Then it must be David, right? David is very, very, very close to being the “ideal man,” at least in this chapter. One ought to consider that which can be learned from just these few verses. God sees David’s heart, and it is declared acceptable. David is a working shepherd who is humble and industrious. He is a skilled musician and a man of courageous character. He is both a “man of war” and a prudent speaker. He is one easy to be around, and his reputation is stellar. And though he is one called to greatness by God’s prophet, he is willing to bow the knee and patiently minister for God at the feet of a corrupt, demon-possessed master. But most importantly, God is with David, and people recognize this glorious fact. Yes, from the perspective of this chapter, David is very close to being the “ideal man,” but some years later he will prove to be very fallible.

So, who is the ideal man? Friends, it is the perfect, future man typified by Saul, Samuel, and David. The ideal man is Jesus Christ who has all the best traits of these three individuals combined.

  • Jesus Christ is the son with a beautiful heart.
  • Jesus Christ is the prophet who perfectly discerns God’s will.
  • Jesus Christ is the prophet who perfectly communicates; he speaks like none other.
  • Jesus Christ is the priest who acceptably leads in worship — sacrifice, feast, song.
  • Jesus Christ is the king overlooked and despised by many.
  • Jesus Christ is the king anointed and preferred by God. (Messiah)
  • Jesus Christ is the shepherd of sheep.
  • Jesus Christ is the servant of God.
  • Jesus Christ is the servant of sinners.
  • Jesus Christ is the man of valor and of war.
  • Jesus Christ is the one in whom the Spirit dwells without measure.
  • Jesus Christ is the one — the only one — who never fails.
  • Jesus Christ is the “ideal man.”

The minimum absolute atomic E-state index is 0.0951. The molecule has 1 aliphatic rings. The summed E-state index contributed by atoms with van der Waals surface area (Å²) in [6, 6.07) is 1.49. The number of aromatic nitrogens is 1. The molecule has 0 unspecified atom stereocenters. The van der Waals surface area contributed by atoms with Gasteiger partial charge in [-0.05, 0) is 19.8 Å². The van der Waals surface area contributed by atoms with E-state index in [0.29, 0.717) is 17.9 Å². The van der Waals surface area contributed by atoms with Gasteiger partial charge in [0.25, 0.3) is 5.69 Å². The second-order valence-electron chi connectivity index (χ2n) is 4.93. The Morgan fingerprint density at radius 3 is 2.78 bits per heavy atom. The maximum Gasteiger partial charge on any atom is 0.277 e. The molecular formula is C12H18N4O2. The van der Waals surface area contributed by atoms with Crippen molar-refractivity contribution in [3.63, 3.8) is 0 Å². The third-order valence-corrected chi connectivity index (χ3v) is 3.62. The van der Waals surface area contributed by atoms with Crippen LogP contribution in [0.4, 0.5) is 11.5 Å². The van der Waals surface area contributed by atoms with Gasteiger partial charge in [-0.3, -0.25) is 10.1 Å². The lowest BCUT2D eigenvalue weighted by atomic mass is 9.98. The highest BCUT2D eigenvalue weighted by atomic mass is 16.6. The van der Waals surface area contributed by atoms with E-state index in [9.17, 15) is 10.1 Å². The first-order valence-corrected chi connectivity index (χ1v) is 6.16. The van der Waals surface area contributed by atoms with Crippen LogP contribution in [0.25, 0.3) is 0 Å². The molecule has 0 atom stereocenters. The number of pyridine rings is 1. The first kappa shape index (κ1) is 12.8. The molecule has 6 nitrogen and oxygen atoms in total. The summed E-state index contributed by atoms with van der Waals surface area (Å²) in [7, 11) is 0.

Friends, let us be wary of over-valuing those who are externally outstanding. This advise might especially be important in this day and age of choosing elected officials.

In addition, let us be very careful of over-honoring and over-trusting those who are both externally and internally beautiful. Even the best of God’s redeemed and converted servants are still sinful wretches whose sin will be exposed from time to time. Our bible is full of heroes, whom we would love to trust, proving themselves to be untrustworthy. (I.e. Abraham, Samson, Solomon, Peter ….)

Instead, let us keep our eyes and our focus upon Jesus. He is the only one who should be worshiped and adored. He is our model. He is our helper. It is his image alone that is acceptable. It is after his image that we are being remade. One day we will be just like him. Anything less is unacceptable and putrid in the sight of God. Jesus is the standard of perfection; he is the “ideal man.”

Therefore, self-righteous men who think you have arrived, look at the standard and be humbled. See your sin. See how God has rejected you. Repent of your pathetic manhood and be saved by the “ideal man.”

Then, Christian men struggling with sin, rejoice that God is finishing that which he has begun. We who are found in Christ Jesus are becoming more like him every day. The grace of God that justifies is the grace of God that sanctifies.

Also, Christian fathers, mothers, ministers, and teachers, let us keep our eyes on the goal and pray that Christ might grab our young men, save them, and conform them to his image. They can’t make themselves such. We can’t make them look like Jesus. However, we can storm the throne of heaven with prayer and petition God to fall upon them with his Spirit. God loves to answer prayers towards this end.

Christian daughters, pray that Christ might provide such a man with whom you can find marital union and fellowship. Such men will not be perfect. They will be very far from “ideal.” However, they will be making progress towards Christlikeness and this will be sweet to your body and soul.

Finally, Christian young men, learn from Saul, learn from Samuel, learn from David, learn from Jesus, and look away from the “less than ideal” idols that are put before you in society. Jesus Christ is beautiful. Jesus Christ is manly. Jesus Christ is the “ideal.” Therefore, let us honor him by emulating him. We will never reach such a standard in our mortal bodies, and we dot have to because we have been saved by his blood. However, we can enjoy the process of making progress. We can rest in the fact that the “ideal man” is making “ideal men” of us.